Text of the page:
Research Article | Open Access
Noha Ashy, Thanh-Nga Nguyen, Kris Denhaerynck, Mahdi Gharaibeh, Abdulaziz Alhossan, Stefaan Vancayzeele, Heidi Brié, Ann Aerts, Karen MacDonald, Ivo Abraham, "Hierarchical Modeling of Patient and Physician Determinants of Blood Pressure Outcomes in Hypertensive Patients with and without Diabetes: Pooled Analysis of Six Observational Valsartan Studies with 15,282 Evaluable Patients", International Journal of Chronic Diseases, vol. 2017, Article ID 9842450, 11 pages, 2017. https://doi.org/10.1155/2017/9842450
Hierarchical Modeling of Patient and Physician Determinants of Blood Pressure Outcomes in Hypertensive Patients with and without Diabetes: Pooled Analysis of Six Observational Valsartan Studies with 15,282 Evaluable Patients
We pooled data from 6 valsartan-related studies including 3,658 diabetic and 11,624 nondiabetic patients to evaluate blood pressure (BP) outcomes after approximately 90 days of second- or later-line valsartan treatment. Hierarchical linear and logistic regressions were applied to identify determinants of BP outcomes. Similar reductions in BP values and similar BP control rates were achieved in both groups after approximately 90 days of therapy. The modeling analyses identified several common and different patient- and physician-related determinants of BP outcomes for both groups, many of which are modifiable or clinically manageable. Through varying in terms of association and influence between the diabetic and nondiabetic groups, patient-related determinants included age, BP at diagnosis of hypertension, risk factors, valsartan regimen, concomitant antihypertensive treatment, and adherence; and physician-related determinants included gender, years in practice, and hypertension management. In summary, in both diabetic and nondiabetic patients, the use of valsartan-centric treatment regimens in second- or later-line antihypertensive treatment is associated with significant reductions in BP level and improvement in BP control. The determinants identified in modeling provide guidance to clinicians in the common and differential management of hypertension in diabetic and nondiabetic patients.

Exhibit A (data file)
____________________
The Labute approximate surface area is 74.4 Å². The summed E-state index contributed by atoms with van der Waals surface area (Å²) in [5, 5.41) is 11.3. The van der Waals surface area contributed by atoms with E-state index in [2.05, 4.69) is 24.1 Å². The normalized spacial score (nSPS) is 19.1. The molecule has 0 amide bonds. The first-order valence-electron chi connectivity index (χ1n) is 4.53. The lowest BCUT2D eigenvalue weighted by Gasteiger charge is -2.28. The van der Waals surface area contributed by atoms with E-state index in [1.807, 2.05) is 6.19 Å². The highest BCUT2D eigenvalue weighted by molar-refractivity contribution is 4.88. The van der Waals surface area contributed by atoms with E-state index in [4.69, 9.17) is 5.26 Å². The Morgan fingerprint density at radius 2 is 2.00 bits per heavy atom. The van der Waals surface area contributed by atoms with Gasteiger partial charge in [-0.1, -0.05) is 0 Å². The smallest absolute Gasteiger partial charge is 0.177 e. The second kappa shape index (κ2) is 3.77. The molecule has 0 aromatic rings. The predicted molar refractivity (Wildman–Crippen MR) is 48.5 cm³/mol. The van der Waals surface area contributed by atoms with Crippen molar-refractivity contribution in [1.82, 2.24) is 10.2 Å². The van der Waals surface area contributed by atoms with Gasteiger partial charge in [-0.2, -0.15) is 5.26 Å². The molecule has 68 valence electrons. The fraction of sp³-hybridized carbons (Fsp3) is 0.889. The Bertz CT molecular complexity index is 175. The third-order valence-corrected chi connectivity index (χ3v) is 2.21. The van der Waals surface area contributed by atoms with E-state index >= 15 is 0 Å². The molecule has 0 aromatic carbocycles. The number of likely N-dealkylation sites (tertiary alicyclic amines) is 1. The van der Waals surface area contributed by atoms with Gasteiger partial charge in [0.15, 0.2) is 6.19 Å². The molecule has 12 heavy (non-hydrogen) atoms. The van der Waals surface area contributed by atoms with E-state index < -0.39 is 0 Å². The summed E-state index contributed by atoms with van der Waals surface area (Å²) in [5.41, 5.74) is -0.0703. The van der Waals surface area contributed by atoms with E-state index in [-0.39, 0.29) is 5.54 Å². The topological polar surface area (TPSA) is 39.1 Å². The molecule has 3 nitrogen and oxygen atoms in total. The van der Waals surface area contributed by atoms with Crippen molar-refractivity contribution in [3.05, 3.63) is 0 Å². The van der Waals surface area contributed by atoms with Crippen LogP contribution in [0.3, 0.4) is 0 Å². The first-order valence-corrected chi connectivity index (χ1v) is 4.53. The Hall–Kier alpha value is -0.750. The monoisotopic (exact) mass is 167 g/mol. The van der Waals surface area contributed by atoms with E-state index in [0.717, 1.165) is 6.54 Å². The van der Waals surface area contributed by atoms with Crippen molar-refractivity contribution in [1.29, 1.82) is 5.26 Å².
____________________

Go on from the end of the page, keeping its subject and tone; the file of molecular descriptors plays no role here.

Hypertension and glucose intolerance are highly associated chronic conditions. Over two-thirds of diabetic patients have elevated blood pressure . Diabetes and hypertension have long been known to be major risk factors for cardiovascular mortality and morbidity . Diabetes increases the risk of cardiovascular disease twofold to threefold, while high blood pressure (BP) is associated with a 72% rise in all-cause mortality risk and a 57% rise of cardiovascular events in diabetic individuals [3, 4].
For long, the recommended systolic blood pressure (SBP) and diastolic blood pressure (DBP) targets were <140 mmHg and <90 mmHg for nondiabetic patients but <130 mmHg and <80 mmHg for diabetic patients. The most recent European  and North American  guidelines now recommend SBP < 140 mmHg and DBP < 90 mmHg in the general adult population for both diabetic and nondiabetic patients. It is more difficult to achieve blood pressure control in diabetic patients , but the revised targets for these patients have resulted in nominally higher BP control rates in this population.
We have conducted seven observational studies on real-world practice patterns and associated outcomes in patients with hypertension treated for approximately 90 days (hereafter “90 days”) with valsartan (Novartis, Basel, Switzerland), an angiotensin receptor blocker . All patients were treated by general practitioners (GPs) in Belgium in second- or later-line antihypertensive therapy because prior antihypertensive treatment failed or was not tolerated. Because of similarities in design and data model, in particular the assessment of medication adherence, we pooled six of these studies to yield a data set of 15,282 evaluable patients recruited by 2,832 general practitioners (GPs) (Table 1). Of these patients, 3,658 (23.9%) had a diagnosis of either type 1 or type 2 diabetes mellitus.
|HCTZ: hydrochlorothiazide; SD: standard deviation.|
Lowering blood pressure and especially achieving blood pressure control are more difficult in diabetic than in nondiabetic patients, as both randomized controlled trials and observational studies have shown [4–6]. There is a continued need to validate the known determinants of these differential outcomes and to identify other determinants, especially in the real-world setting of routine clinical practice. Similarly, there is a need to examine which determinants of outcome are common (and to what extent) among diabetic and nondiabetic patients and where these two cohorts differ (and to what extent) in terms of determinants. By necessity, randomized controlled trials evaluate treatments under conditions of relative homogeneity in patients, settings, clinicians, and treatment protocols. In contrast, studies in the real-world setting assess treatments under conditions of heterogeneity in patients, settings, clinicians, and treatment approaches.